Hugo’s little helpers - Monocolumn | Monocle


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22 April 2010

Last week, the Venezuelan government unveiled its latest initiative against the opposition media. Groups of so-called “communication guerillas”, made up of thousands of school children and students dressed in military-style uniforms, are to be trained to “counter media lies and disinformation” with leaflets, text messages, murals and through the internet.

It’s just the latest tightening of the screws in a country where criticising the government and its president has become a risky occupation. The arrests last month of two prominent opponents of President Hugo Chávez – Guillermo Zuloaga, head of the TV channel Globovision, the last remaining broadcaster critical of the government, and Oswaldo Alvarez, former state governor and presidential candidate – had already raised serious concerns about the future of free speech in the country.

“Freedom of expression in Venezuela is under threat,” says William Echeverría, a journalist and president of the National College of Journalists (CNP) in Caracas. “We’re living in very difficult times in Venezuela where expressing an opinion has become a crime.”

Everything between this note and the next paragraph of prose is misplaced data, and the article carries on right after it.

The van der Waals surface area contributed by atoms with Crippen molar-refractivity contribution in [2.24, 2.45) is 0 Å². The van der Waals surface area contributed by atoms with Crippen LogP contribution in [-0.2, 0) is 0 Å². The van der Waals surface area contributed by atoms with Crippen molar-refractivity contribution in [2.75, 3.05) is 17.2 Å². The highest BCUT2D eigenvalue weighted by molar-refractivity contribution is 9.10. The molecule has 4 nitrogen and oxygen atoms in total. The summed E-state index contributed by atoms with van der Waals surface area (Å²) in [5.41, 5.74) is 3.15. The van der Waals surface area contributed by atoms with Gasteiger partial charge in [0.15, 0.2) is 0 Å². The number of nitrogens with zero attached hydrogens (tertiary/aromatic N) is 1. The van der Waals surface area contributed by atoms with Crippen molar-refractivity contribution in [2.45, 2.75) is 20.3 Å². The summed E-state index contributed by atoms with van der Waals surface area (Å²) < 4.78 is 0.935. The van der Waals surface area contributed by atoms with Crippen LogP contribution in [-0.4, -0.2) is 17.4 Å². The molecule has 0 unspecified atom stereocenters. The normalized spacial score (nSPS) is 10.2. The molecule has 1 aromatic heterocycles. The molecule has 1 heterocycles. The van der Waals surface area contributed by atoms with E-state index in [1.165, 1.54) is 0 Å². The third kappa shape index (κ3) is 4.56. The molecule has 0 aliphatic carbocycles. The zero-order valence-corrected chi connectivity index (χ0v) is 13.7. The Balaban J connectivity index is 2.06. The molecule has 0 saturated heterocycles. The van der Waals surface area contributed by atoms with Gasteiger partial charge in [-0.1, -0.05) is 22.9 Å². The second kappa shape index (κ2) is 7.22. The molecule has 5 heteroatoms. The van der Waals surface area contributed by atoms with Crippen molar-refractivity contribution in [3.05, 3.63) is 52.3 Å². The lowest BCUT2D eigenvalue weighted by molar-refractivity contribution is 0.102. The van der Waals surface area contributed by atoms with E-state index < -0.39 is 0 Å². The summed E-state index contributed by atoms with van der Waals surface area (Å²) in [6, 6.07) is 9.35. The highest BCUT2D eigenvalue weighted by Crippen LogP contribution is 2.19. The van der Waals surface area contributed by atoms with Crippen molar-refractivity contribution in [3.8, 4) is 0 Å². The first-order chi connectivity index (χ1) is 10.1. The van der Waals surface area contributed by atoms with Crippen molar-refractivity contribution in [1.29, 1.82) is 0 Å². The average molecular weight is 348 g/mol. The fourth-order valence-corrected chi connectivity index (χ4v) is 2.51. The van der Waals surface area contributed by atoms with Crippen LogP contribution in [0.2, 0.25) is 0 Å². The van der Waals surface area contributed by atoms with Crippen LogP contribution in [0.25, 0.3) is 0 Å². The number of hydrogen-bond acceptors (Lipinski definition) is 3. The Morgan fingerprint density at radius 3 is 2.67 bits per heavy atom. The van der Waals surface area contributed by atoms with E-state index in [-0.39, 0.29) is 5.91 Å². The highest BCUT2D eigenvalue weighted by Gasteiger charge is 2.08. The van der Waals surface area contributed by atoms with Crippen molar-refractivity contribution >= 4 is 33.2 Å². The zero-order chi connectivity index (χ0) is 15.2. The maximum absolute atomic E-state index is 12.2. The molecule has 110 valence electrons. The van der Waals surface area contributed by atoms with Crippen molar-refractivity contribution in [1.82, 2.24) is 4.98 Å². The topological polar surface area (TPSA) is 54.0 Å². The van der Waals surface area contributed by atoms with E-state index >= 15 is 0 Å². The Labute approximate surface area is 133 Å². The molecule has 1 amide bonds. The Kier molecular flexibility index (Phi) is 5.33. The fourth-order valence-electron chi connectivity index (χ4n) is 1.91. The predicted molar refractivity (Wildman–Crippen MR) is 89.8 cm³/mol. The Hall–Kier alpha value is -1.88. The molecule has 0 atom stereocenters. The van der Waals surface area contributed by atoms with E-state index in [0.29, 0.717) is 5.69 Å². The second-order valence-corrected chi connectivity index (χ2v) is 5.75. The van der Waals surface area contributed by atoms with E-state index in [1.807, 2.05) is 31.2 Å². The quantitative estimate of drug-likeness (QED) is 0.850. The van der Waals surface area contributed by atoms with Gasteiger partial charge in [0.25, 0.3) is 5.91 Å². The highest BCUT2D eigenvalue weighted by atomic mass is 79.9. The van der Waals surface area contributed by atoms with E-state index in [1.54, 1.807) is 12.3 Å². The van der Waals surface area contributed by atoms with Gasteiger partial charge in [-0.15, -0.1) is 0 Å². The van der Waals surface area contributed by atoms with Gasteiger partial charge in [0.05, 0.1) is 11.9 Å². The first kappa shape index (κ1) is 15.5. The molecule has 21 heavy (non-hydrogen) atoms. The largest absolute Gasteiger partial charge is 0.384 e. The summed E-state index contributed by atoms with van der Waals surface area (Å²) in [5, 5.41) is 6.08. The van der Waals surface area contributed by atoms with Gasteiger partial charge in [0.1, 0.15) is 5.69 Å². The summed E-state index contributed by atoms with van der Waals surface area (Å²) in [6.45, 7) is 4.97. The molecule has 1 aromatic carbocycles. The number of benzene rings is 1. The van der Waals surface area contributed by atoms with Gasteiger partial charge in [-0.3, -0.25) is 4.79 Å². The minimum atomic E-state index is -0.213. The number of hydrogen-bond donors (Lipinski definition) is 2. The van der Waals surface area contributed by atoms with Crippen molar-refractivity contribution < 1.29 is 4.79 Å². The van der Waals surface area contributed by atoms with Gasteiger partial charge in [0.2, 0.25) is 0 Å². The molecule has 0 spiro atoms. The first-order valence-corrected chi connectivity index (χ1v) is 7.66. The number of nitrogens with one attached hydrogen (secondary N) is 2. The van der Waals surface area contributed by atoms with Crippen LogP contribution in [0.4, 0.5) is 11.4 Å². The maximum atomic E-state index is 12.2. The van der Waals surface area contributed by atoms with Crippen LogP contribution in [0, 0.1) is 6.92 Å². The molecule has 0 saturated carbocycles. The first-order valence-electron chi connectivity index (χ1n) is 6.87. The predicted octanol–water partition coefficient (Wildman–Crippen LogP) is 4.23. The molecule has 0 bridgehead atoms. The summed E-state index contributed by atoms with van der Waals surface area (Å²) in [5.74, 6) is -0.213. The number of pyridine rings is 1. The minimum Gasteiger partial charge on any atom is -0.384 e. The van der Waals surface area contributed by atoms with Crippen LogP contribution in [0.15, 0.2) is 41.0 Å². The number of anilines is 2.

David Ludovic, a political editor at Tal Cual, Venezuela’s leading opposition newspaper, agrees: “Free speech is becoming more and more restricted. Every time there’s an election, attacks against government opponents and critics in the press rise.”
 Corruption scandals, spiralling crime rates – there are on average 50 murders during any given weekend in Caracas – power cuts and water shortages are just some of the uncomfortable truths of daily life in one of the world’s major oil producing nations that Chávez does not want appearing in the headlines.

The government crackdown on dissenters, where criminal proceedings are increasingly being brought against state opponents, is also creating a climate of self-censorship. “What’s happening at the moment is that the government and Chávista groups are creating a climate of fear to silence their critics. That climate of fear creates self-censorship where some journalists are thinking – ‘I prefer not to express my opinion because this could put me in jail’,” says Echeverría.

Over the years, the government has pushed through a series of laws tightening state control of the airwaves while increasing the penalties for speech and broadcasting offences, including the so-called “insult laws”, which makes it a criminal offence to insult or show disrespect for the president and government institutions.

During his 11 years in power, Chávez has spent over 1,000 hours of airtime talking, and sometimes singing, to the nation during Hello President, his Sunday television show. But that hasn’t stopped the president seeking to expand his media presence. Last month, Chávez announced he would start his own blog and vowed to “bombard” the internet, while hinting that internet access and content in Venezuela should be regulated. “The internet cannot be a completely free space, where anything is said or done,” Chávez said on television recently.

All this means it’s likely that political opponents and the few remaining media outlets intent on taking a line against Chávez will face increasing pressure to toe the party line.


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